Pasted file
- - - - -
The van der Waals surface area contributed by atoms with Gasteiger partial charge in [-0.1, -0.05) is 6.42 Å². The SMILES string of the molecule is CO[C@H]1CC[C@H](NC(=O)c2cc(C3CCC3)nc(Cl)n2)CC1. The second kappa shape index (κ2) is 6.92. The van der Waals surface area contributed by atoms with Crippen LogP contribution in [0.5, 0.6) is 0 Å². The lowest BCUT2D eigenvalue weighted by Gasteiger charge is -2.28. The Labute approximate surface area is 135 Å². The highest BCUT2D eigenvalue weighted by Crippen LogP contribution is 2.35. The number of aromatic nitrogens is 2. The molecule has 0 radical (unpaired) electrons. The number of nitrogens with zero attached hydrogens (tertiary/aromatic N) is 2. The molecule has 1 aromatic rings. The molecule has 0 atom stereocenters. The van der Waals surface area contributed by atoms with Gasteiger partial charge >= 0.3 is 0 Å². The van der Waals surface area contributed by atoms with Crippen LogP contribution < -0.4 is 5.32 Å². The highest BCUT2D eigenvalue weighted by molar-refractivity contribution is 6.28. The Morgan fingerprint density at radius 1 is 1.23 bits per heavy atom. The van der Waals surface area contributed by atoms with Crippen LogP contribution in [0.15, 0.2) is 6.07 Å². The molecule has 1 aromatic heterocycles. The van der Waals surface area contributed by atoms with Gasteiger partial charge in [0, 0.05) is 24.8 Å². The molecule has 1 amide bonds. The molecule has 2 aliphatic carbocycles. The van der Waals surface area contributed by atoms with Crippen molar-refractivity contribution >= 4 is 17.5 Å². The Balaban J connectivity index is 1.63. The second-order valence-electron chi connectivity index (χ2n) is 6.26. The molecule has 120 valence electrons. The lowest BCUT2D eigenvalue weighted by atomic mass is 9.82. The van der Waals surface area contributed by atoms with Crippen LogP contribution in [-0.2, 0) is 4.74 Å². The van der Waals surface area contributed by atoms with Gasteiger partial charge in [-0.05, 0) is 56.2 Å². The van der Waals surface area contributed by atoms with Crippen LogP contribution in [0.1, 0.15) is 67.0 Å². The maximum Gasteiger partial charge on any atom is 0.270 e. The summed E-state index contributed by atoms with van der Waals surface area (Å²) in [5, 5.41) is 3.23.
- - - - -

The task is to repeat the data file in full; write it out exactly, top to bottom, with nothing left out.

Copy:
The van der Waals surface area contributed by atoms with Gasteiger partial charge in [-0.1, -0.05) is 6.42 Å². The SMILES string of the molecule is CO[C@H]1CC[C@H](NC(=O)c2cc(C3CCC3)nc(Cl)n2)CC1. The second kappa shape index (κ2) is 6.92. The van der Waals surface area contributed by atoms with Crippen LogP contribution in [0.5, 0.6) is 0 Å². The lowest BCUT2D eigenvalue weighted by Gasteiger charge is -2.28. The Labute approximate surface area is 135 Å². The highest BCUT2D eigenvalue weighted by Crippen LogP contribution is 2.35. The number of aromatic nitrogens is 2. The molecule has 0 radical (unpaired) electrons. The number of nitrogens with zero attached hydrogens (tertiary/aromatic N) is 2. The molecule has 1 aromatic rings. The molecule has 0 atom stereocenters. The van der Waals surface area contributed by atoms with Gasteiger partial charge >= 0.3 is 0 Å². The van der Waals surface area contributed by atoms with Crippen LogP contribution < -0.4 is 5.32 Å². The highest BCUT2D eigenvalue weighted by molar-refractivity contribution is 6.28. The Morgan fingerprint density at radius 1 is 1.23 bits per heavy atom. The van der Waals surface area contributed by atoms with Crippen LogP contribution in [0.15, 0.2) is 6.07 Å². The molecule has 1 aromatic heterocycles. The van der Waals surface area contributed by atoms with Gasteiger partial charge in [0, 0.05) is 24.8 Å². The molecule has 1 amide bonds. The molecule has 2 aliphatic carbocycles. The van der Waals surface area contributed by atoms with Crippen molar-refractivity contribution >= 4 is 17.5 Å². The Balaban J connectivity index is 1.63. The second-order valence-electron chi connectivity index (χ2n) is 6.26. The molecule has 120 valence electrons. The lowest BCUT2D eigenvalue weighted by atomic mass is 9.82. The van der Waals surface area contributed by atoms with Crippen LogP contribution in [-0.2, 0) is 4.74 Å². The van der Waals surface area contributed by atoms with Gasteiger partial charge in [-0.05, 0) is 56.2 Å². The van der Waals surface area contributed by atoms with Crippen LogP contribution in [0.1, 0.15) is 67.0 Å². The maximum Gasteiger partial charge on any atom is 0.270 e. The summed E-state index contributed by atoms with van der Waals surface area (Å²) in [5, 5.41) is 3.23.